- For me the jury is still partially out on the new software testing standard - I will publish some thoughts on its content at a later stage. But, just because it's been labelled a standard does not make it comparable to other ISO or IEEE standards where interoperability or conformance to a standardised result is usually the goal - here the goal seemed to be to create a standard (job done! Is that the business case? WTF! )
1. If you have a CEO (or responsible manager) that doesn't trust the technical competence of the organisation then either (1) change the organisation, or (2) change organisation. And Yes! I have done both in the past!
2. Note, if a template is intended to replace competence then this should be declared also. (This puts an additional burden on the template, guidelines and usage of the template.)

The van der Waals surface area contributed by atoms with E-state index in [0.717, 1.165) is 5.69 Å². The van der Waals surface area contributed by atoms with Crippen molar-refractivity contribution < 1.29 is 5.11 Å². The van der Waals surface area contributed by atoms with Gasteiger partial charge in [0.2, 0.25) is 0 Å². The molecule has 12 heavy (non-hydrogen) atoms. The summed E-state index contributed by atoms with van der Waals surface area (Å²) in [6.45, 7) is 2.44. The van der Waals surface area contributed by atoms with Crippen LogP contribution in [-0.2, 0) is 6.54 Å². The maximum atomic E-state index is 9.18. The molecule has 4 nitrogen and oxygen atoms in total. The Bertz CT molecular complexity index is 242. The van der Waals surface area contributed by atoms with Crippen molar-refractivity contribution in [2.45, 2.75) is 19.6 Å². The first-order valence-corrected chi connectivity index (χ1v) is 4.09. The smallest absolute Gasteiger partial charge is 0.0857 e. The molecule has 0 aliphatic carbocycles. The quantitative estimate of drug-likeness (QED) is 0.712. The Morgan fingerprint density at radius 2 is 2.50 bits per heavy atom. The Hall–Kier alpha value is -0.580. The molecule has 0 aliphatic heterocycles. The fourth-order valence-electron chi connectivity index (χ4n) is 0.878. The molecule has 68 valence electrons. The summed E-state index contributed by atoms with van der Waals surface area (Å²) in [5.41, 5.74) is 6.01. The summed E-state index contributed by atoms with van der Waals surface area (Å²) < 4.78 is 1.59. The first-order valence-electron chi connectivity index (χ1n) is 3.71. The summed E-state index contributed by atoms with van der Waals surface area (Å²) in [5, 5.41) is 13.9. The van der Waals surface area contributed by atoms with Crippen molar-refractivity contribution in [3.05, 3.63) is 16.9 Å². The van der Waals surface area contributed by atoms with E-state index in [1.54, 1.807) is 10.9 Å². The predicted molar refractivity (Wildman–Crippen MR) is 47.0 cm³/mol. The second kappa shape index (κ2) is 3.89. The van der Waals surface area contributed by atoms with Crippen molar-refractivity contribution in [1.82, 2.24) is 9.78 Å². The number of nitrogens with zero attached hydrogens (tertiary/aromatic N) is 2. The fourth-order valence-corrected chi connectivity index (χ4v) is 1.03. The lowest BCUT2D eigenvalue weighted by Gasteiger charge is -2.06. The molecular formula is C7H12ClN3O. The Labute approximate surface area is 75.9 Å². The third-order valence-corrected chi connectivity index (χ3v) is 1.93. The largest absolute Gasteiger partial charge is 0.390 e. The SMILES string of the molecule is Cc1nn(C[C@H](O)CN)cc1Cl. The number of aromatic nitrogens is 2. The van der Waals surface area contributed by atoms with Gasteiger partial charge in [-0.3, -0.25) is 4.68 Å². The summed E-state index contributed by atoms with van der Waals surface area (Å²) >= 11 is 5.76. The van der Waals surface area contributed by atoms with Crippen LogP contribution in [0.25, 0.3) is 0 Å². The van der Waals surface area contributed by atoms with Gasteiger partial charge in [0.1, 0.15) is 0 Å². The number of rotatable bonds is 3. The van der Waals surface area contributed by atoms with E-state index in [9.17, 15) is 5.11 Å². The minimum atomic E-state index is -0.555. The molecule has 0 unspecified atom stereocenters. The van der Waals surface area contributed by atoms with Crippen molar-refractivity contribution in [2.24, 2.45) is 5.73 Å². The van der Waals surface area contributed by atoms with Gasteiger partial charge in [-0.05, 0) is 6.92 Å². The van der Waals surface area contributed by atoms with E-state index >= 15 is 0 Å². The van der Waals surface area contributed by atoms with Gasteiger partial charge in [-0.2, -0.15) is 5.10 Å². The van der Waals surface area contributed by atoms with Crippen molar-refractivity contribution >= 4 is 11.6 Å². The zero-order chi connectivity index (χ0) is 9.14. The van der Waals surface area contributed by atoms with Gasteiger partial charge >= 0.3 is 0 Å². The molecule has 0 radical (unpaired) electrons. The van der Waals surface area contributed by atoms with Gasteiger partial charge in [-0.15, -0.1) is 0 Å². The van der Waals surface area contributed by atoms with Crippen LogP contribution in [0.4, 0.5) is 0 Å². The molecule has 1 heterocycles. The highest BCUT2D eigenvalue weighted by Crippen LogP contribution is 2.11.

3. The existence of a standard, template or checklist does not stop mistakes in following such a checklist
4. Competent managers (in my experience) usually do not chase paper trails to a template, and usually trust their staff. I'll give some tips on how to deal with managers that are tempted by reliance on checklists over competent staff in a separate post.
5. Businesses tend to adopt (or use) the standards that make business sense, rather than adopting a standard purely because there is a standard.
 Eurostar webinar: Webinar 75: ISO 29119 - The New Set of International Standards on Software Testing